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September 11, 2001


Unbelievably, it has been ten years, today, since the World Trade Towers were attacked.   I live and work ten blocks from the World Trade Center and, so, have been reminded of this tragic event often over the years.  I still look for and imagine the “twin towers” when walking south on Church Street.  For some time after 9/11, I even looked for them in other cities.  That Tuesday morning was the second day of the playgroup.  I was tidying up, vacuuming the space, when I heard something that I imagined to be a huge truck driving over metal plates on our street. Only much louder.  I turned off the vacuum cleaner and waited a few moments, then turned it back on.  A minute later one of the parents called and told me what had happened.  They lived only three or four blocks away and could see all the horror happening before their eyes.  They offered to take me with them to the country where they were headed.  My daughter, Sara, was apartment-sitting about five blocks north of where I live.  All I wanted to do was see her.  I tried over and over to call her, but there was no answer.  I knew she was alright and was probably just sleeping.  I went to the corner of Franklin and Church Streets after the north Tower was hit.  Along with half a dozen other people, I just stared up at the plane-shaped hole in the north Tower.  I turned to the person standing next to me and said:  “Where’s Bruce Willis?”  There were thousands of bird-shaped glimmering objects very slowly floating around and then down from that cavernous gash.  The city was so quiet and the sky so clear and blue.  After a few minutes I went back home because my assistant, Ildiko, was about to arrive.  She had taken the subway from uptown and came in very confused by all the commotion on the street.  When I told her what had happened she left to be with her sister and I walked up Church Street to see Sara.  There were many other people walking north, some covered with ash and shell-shocked.  Suddenly someone screamed: “The second building is falling!” and we all ran.  After a few seconds, I slowed down to a fast walk until I got to the building where Sara was staying.  After ringing the doorbell numerous times, she finally woke up and let me in.  We hugged and cried.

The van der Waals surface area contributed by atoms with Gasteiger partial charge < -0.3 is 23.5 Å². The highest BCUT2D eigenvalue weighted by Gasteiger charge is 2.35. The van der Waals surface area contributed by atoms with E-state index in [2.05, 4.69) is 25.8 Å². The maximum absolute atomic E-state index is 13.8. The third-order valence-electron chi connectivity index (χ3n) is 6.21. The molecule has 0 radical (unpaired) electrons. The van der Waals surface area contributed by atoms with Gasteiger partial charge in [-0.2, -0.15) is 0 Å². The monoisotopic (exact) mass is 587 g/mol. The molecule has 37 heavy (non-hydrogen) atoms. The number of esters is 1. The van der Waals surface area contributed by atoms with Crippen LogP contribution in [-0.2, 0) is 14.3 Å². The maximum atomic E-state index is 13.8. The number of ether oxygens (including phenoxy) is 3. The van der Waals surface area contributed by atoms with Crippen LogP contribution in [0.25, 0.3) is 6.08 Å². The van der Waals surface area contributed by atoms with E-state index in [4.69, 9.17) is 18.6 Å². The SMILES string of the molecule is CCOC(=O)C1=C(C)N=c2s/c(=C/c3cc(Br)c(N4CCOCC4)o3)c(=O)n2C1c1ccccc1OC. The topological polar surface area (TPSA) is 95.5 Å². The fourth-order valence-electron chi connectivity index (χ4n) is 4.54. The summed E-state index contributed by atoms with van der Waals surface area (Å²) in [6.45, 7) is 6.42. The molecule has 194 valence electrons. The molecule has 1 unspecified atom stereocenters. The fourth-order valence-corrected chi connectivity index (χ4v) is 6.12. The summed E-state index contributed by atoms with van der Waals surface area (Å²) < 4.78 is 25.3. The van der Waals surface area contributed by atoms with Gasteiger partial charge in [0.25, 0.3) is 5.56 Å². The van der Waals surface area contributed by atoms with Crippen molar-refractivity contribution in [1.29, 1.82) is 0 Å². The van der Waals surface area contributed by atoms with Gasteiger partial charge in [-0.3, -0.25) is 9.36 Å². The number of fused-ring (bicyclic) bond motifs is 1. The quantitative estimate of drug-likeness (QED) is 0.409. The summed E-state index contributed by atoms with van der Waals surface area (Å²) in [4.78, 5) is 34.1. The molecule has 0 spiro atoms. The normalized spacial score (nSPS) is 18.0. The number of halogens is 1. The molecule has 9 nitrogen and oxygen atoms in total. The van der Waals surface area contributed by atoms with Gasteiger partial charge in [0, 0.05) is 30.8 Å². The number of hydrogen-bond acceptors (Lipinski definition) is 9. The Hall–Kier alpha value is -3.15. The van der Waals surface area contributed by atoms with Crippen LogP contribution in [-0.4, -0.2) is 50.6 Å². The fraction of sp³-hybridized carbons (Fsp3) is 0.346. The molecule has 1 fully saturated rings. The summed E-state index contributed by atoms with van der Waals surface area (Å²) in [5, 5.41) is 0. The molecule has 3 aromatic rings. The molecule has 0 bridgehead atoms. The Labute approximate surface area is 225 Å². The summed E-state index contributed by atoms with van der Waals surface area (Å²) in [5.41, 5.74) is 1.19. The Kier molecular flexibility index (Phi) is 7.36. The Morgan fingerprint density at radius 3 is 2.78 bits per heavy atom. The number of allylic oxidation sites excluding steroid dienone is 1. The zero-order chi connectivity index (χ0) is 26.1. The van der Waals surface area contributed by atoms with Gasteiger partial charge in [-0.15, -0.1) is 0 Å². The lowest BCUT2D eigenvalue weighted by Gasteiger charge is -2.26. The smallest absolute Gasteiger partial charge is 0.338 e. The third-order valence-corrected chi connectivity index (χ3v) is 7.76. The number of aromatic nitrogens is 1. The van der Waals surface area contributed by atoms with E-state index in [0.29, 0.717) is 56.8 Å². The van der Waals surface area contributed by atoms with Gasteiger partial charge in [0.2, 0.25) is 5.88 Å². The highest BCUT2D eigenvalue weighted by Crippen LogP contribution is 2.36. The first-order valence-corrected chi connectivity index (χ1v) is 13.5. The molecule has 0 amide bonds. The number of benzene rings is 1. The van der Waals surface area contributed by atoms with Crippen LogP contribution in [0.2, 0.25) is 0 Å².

We went back to my apartment and I called the parents in both groups to see how they were.  After four days in the city, Sara and I went to my sister’s house in Massachusetts for five days.  I couldn’t sleep and hardly ate, which I found out later was post traumatic stress disorder.  Gratefully, it only lasted a few weeks.  The whole experience was surreal and monstrously sad.  Sara was much more philosophical about it than me.  I think it was she who gave everyone around her much strength.

My goal was to return to normal life as soon as possible, so the playgroup started up again around September 24th.  It became an oasis for all of us.  The kids were much too young to talk to about it, but we kept a close eye on them for any signs of stress.  I was very conscious of not reading anything into their behavior.  There was one two-year-old boy who started building structures with wooden blocks and then knocking them down, saying that they were on fire.  Naturally, I told the parents right away and they worked on being more conscious of what they said around him.  Eventually this disappeared from his play.  In most cases I believe it’s better to observe play, rather than trying to change it.  Children are very adept at picking up what we’re really saying and will adjust what they do or say.  Then we lose that window into what they’re actually feeling.  Paying attention to our own feelings of discomfort is key to understanding what we might be telling our children without words.

I wish everyone a wonderful year.

Published inSeptember 11

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